Welded floral leaves

Working Large with Welding

As a bench jeweler I have spent countless hours with a torch in hand soldering and occasionally fusing silver and other non-ferrous metals. A few years back I was struck with the inclination to work larger. Therefore I enrolled in a welding class to explore the various processes of welding steel.

Scrap metal creature
This little creature was my very first welding project. He is comprised of various bits of scrap metal and a broken band saw blade.

There are three methods used to weld; stick, mig and tig. Each is just a bit different from the others. Initially, several people told me that I would love tig. They had reasoned that because tig had the potential to create the cleanest joint, a jeweler would naturally appreciate the precision inherent to the process. However, tig is the only one of the three techniques that requires the use of both hands so all components being joined must be meticulously balanced in place.   As a jeweler I have spent a large percentage of my life balancing small parts on soldering pads. Therefore the ability to hold a part in place with one hand and either a mig gun or clamped welding rod in the other was something I found to be immensely satisfying! Needless to say I spent most of my time mig and stick welding.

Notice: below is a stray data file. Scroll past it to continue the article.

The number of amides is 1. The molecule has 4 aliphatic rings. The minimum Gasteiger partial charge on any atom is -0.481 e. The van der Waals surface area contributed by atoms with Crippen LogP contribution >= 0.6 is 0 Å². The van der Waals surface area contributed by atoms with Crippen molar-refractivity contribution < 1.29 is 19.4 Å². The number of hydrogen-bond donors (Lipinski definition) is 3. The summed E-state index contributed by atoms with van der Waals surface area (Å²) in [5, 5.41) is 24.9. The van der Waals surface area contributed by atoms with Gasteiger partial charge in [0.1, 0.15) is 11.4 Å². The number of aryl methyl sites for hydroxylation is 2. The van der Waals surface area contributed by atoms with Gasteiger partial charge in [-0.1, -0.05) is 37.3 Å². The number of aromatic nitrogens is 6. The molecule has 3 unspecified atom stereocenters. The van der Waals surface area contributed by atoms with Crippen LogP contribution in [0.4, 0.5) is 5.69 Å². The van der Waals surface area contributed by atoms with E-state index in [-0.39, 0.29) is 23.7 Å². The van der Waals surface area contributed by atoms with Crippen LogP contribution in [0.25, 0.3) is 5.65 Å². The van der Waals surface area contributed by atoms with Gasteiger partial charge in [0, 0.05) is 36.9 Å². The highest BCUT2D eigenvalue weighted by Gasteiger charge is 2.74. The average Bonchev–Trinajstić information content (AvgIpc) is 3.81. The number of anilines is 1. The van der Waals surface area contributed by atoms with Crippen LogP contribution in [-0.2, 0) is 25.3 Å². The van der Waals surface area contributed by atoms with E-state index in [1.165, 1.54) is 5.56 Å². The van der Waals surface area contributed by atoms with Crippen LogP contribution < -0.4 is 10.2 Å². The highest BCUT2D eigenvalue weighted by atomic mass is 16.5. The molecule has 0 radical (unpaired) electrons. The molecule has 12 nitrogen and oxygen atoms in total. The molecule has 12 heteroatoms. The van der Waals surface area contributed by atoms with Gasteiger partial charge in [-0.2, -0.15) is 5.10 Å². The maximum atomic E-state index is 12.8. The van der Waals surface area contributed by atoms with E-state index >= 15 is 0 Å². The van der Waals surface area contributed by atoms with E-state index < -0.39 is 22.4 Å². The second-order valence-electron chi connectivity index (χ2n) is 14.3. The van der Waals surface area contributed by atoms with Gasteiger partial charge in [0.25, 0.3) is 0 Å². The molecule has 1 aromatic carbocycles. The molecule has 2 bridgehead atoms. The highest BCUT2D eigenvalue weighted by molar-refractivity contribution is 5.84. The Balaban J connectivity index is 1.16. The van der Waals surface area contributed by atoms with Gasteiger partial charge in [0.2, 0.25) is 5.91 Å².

In addition to welding I also had the opportunity to use a hand held plasma cutter. The plasma cutter was certainly fun to cut with. The major drawback was the slag it created while cutting. Even in the best of circumstances a plasma cut edge is unrefined and hours of grinding are necessary to produce an edge that a jeweler would find acceptable.


large tropical leave in steel
I plasma cut three steel leaves and welded the midrib on through holes in the back. After plasma cutting this giant tropical styled flora by hand, they took a ton of grinding for neat edges!

Overall the most difficult aspect of working on a larger scale was the clean up. Jewelers live in a world of extreme precision. They are used to seamless transitions between joints, solder for the most parts flows to create a smooth transition with no visible lump or bead. Welding does leave a visible seam, which can certainly vary in appearance depending on the skill of the individual doing the welding.

My experience with welding was quite enjoyable. I do not weld frequently, but it is nice to have the skill set to do so when a project does arise. None of us know what the future holds in store, perhaps I will begin welding again someday down the road.

scrap metal welded into a creature
Scrap metal creatures are always fun!

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